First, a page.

The all mighty pendulum is moving like a toddler on a swing in the middle of a hurricane. Good. It’s tough to watch from the shadows, safe in the contrived obscurity of keeping my mouth shut tight.
A long time ago, my headshot and very short resume were enough to get me an audition for a loosely described B version of Risky Business. I got the call, secretly squealed with joy and wrote down the address on a slip of paper. Oh, and I was told to wear a bikini under my clothes. I didn’t own a bikini, so I slipped a green one- piece under jeans and top. My relatively innocent 22-year-old self-found the building, somewhere in Burbank, walked up two flight of concrete stairs, found the casting office and a middle-aged man in a cracked black leather chair sitting behind a messy fake wooden desk.
A well-used ash tray and my black and white glossy sat on the desk, along with a smorgasbord of other hopefuls. He looked uncomfortable. Kind of squirmy. The last actress didn’t work out, and he needed a replacement to be on set immediately. Apparently, her boobs were not up to par. He apologized but he needed to see mine so there would’nt be another mistake, if that was okay. Nothing and no one stopped me from leaving and it seemed reasonable to me. Quite logical and efficient. I peeled my suit down to my waist and smiled. I don’t have a great smile, but I got the part.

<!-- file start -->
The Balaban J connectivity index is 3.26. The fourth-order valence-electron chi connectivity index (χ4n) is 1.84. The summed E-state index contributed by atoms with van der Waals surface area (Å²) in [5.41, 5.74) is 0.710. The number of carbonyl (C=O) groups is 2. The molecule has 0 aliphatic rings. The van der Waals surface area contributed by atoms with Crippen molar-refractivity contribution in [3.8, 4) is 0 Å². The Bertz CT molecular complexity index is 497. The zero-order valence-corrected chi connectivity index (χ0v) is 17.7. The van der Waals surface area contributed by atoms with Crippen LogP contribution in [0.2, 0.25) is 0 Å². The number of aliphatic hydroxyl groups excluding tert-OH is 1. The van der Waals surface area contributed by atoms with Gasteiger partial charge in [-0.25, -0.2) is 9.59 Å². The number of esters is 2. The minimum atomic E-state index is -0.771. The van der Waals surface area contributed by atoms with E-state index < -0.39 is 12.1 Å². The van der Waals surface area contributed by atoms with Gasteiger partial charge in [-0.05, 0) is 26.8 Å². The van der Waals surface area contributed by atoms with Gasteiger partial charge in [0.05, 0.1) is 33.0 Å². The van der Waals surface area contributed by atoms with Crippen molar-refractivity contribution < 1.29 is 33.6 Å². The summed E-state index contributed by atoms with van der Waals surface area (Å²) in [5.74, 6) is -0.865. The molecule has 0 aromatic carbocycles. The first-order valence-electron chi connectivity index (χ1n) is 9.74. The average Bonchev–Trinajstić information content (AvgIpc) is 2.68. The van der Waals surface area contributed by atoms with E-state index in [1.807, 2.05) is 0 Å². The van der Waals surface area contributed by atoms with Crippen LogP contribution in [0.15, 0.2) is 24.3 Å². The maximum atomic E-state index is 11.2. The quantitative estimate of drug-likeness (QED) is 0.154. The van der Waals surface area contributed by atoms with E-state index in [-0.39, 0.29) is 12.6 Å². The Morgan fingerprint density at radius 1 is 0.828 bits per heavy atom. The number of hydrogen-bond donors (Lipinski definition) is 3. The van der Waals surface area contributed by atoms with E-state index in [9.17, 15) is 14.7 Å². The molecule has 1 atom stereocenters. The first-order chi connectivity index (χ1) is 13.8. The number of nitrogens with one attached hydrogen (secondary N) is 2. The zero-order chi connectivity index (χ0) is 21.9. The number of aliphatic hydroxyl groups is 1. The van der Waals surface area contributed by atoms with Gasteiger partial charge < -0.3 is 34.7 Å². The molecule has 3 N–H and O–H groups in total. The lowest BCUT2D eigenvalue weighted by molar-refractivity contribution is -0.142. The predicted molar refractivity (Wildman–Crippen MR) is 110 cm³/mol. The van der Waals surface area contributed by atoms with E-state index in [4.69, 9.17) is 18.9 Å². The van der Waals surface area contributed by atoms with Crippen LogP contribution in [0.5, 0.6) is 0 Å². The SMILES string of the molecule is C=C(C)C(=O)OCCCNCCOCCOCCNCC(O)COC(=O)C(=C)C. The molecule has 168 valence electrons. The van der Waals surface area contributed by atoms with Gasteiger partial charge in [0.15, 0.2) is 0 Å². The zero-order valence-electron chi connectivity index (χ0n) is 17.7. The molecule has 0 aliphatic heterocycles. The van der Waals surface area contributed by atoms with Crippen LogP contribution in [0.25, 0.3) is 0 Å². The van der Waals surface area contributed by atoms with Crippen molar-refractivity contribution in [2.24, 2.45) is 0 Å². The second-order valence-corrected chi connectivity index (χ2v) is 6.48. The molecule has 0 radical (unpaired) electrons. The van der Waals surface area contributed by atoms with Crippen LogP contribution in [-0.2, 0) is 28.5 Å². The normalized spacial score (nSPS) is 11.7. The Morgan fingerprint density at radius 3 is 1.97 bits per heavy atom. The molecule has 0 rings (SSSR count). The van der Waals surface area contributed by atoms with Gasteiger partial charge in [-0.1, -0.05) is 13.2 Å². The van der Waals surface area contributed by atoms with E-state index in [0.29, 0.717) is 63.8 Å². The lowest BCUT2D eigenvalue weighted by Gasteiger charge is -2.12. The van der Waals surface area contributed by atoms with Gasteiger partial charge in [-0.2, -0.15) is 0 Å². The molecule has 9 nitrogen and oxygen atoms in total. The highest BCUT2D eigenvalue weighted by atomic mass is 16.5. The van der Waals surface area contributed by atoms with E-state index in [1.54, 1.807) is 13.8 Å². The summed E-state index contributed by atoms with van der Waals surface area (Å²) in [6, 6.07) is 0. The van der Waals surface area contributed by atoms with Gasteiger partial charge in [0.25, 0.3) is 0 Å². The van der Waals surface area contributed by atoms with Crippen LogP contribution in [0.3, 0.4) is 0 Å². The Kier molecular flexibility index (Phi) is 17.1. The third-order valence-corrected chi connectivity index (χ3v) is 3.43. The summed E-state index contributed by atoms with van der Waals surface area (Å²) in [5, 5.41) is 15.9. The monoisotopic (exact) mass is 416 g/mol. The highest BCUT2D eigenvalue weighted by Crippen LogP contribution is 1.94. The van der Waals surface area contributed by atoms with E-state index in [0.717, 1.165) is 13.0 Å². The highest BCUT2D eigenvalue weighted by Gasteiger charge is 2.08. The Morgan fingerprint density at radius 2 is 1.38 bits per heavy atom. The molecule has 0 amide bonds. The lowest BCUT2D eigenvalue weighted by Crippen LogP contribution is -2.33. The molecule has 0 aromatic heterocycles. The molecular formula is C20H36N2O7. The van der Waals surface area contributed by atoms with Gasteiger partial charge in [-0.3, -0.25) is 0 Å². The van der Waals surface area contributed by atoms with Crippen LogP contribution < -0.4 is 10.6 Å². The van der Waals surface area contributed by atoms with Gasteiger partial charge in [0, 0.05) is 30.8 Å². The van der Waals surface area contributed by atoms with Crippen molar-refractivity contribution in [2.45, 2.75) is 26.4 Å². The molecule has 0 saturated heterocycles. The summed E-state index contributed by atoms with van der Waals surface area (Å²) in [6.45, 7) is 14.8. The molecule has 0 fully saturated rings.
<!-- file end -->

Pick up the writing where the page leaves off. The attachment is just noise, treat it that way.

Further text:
He didn’t look a second longer than necessary. He didn’t do anything he shouldn’t have. He was casting a topless bit part. It was business. I didn’t take the job. On the way home I convinced myself it wasn’t right to start a career without lines, and half naked. Many years in the future, I’d regret being the boob girl. Most of all, I knew my mother would be horrified. I was wrongly righteous because not taking that silly part is not a silly regret. Not because I missed the part of a lifetime that would have catapulted me to stardom. That was never going to happen, but the inauthenticity of my choice bothers me.
I’ve always understood there’s no such thing as a free lunch which makes it easier to accept that free speech has never been free, and the path we choose not to take will always be a mystery. The law of unintended consequences may lurk in the shadows, waiting for the best possible moment but like Superman flying from the clouds to rescue Lois Lane, the LOUC never disappoints. Maybe more than ever before the need to seek one’s own counsel, sense of values and truth is critical.
I haven’t thought about that missed opportunity for years, but I thank #justiceforJohnnydepp for the validation that following sheep is never a wise thing, and there will never be a reason it becomes one.